Project S.A.V.E. ("Stop Adolescent Violence Everywhere")
PI: Mallory L. Dobias, M.A.
Co-PIs: Jessica L. Schleider, Ph.D., Kathryn R. Fox, Ph.D.
Supported by Psi Chi International Honors Society
Background: Across 50 years of research, existing interventions for self-injurious thoughts and behaviors (SITBs) in adolescents have remained largely ineffective and inaccessible to those in acute clinical need. Single-session interventions, well-targeted interventions designed to last one session, may be a low-cost and timely resource for adolescents engaging in SITBs who may not otherwise receive treatment. Method: 565 adolescents (M = 14.95 years) endorsing recent engagement in non-suicidal self-injury (NSSI) were randomized to receive a 30-minute, web-based, single-session intervention—“Project SAVE”—or an active, attention-matched control program. Proximal outcomes were measured at baseline and immediately post-intervention. Long-term outcomes were measured at baseline and 3-month follow-up. Results: Relative to control-group participants, SAVE participants reported greater increases in their desire to stop future NSSI (d = .25, p = .003) and greater decreases in self-hatred (d = -.35, p<.001), but no significant difference in perceived likelihood of future NSSI (d = -.16, p = .16), immediately post-intervention. Between-group effects were non-significant for 3-month outcomes (self hatred, frequency of NSSI, frequency of suicidal ideation). Conclusions: Project SAVE is an acceptable resource for adolescents engaging in SITBs—with short-term effects on clinically-relevant outcomes. Future research may evaluate SAVE as an easy-to-access, short-term coping resource for youth engaging in SITBs.
Brief Interventions for Self-Injurious Thoughts and Behaviors in Young People: A Systematic Review
First Author: Mallory L. Dobias, M.A.
Co-Authors: Sharon Chen, B.S.E., Kathryn R. Fox, Ph.D., Jessica L. Schleider, Ph.D.
Background: Rates of self-injurious thoughts and behaviors (SITBs) increase sharply across adolescence and remain high in young adulthood. Across 50 years of research, existing interventions for SITBs remain ineffective and inaccessible for many young people in particular need of mental health care. Briefer intervention options may increase access to care. However, many traditional interventions for SITBs take 6 months or more to complete—making it difficult for providers to target SITBs under real-world time constraints. The present study is a systematic review project that aims to (1) identify and (2) evaluate brief psychosocial interventions for SITBs in young people, ages 10 – 24 years. We will conduct searches for randomized and quasi-experimental trials conducted in the past 50 years that evaluate effects of “brief interventions” (i.e. not exceeding 240 minutes, or four 60-minute sessions in total length) on SITBs in young people.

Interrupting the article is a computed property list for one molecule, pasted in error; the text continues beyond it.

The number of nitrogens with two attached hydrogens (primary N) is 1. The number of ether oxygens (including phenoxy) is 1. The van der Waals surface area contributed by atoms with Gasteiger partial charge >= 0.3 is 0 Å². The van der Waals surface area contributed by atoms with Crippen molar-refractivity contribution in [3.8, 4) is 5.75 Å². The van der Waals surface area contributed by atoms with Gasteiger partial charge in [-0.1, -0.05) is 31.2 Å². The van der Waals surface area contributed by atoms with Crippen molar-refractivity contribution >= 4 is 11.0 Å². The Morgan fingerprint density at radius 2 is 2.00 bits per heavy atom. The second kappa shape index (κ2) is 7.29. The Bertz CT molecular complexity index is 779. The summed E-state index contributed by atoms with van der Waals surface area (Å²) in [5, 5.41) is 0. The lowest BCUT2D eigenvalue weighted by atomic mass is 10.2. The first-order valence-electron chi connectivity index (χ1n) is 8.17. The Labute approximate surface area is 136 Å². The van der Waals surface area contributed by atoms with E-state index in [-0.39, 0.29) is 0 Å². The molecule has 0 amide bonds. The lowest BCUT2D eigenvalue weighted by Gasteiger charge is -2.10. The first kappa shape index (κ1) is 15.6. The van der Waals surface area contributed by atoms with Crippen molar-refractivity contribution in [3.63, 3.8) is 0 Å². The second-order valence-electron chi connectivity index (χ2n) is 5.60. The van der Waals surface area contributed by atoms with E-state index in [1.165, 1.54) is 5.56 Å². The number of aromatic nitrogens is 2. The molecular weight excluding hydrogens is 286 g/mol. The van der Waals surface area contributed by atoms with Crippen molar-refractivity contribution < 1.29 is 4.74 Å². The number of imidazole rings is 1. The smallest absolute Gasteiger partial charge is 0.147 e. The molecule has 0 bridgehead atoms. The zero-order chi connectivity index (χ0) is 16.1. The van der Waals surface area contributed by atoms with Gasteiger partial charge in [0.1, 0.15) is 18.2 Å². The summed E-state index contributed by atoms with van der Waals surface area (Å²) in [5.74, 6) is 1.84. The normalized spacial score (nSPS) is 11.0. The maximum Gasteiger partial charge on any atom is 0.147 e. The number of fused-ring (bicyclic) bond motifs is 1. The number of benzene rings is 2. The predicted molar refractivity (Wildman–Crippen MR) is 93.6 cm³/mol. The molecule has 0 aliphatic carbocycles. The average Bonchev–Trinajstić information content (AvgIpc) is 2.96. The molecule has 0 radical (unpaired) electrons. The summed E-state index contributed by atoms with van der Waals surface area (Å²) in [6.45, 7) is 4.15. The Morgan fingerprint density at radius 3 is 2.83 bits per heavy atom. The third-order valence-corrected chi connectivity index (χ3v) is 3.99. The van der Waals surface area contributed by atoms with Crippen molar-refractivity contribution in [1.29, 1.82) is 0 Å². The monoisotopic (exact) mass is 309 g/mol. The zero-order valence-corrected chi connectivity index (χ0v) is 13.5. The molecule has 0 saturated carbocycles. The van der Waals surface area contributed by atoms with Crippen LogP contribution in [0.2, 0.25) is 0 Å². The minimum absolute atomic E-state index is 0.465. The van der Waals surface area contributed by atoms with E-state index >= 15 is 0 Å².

A stage 1 registered report of the manuscript is currently available on Open Science Framework.
Loss of Mental Health Supports as a Result of the Covid-19 Pandemic
First Author: Mallory L. Dobias, M.A.
Co-Authors: Isaac Ahuvia, B.A., Jessica L. Schleider, Ph.D.
This study investigates loss of mental, behavioral, and/or emotional support in the midst of the COVID-19 pandemic among undergraduate students at a large university. The goal of this study is to gather evidence on the extent of this loss and whether it differs by individual characteristics. Specifically, we seek to answer the following questions: (1) What is the extent of loss of support during the COVID-19 pandemic among members of a large university community? (2) Does loss of support differ by (a) sociodemographic factors or (b) levels of depression and anxiety symptomatology, including suicidal ideation?
The pre-registered analysis plan for the present project is currently available on Open Science Framework.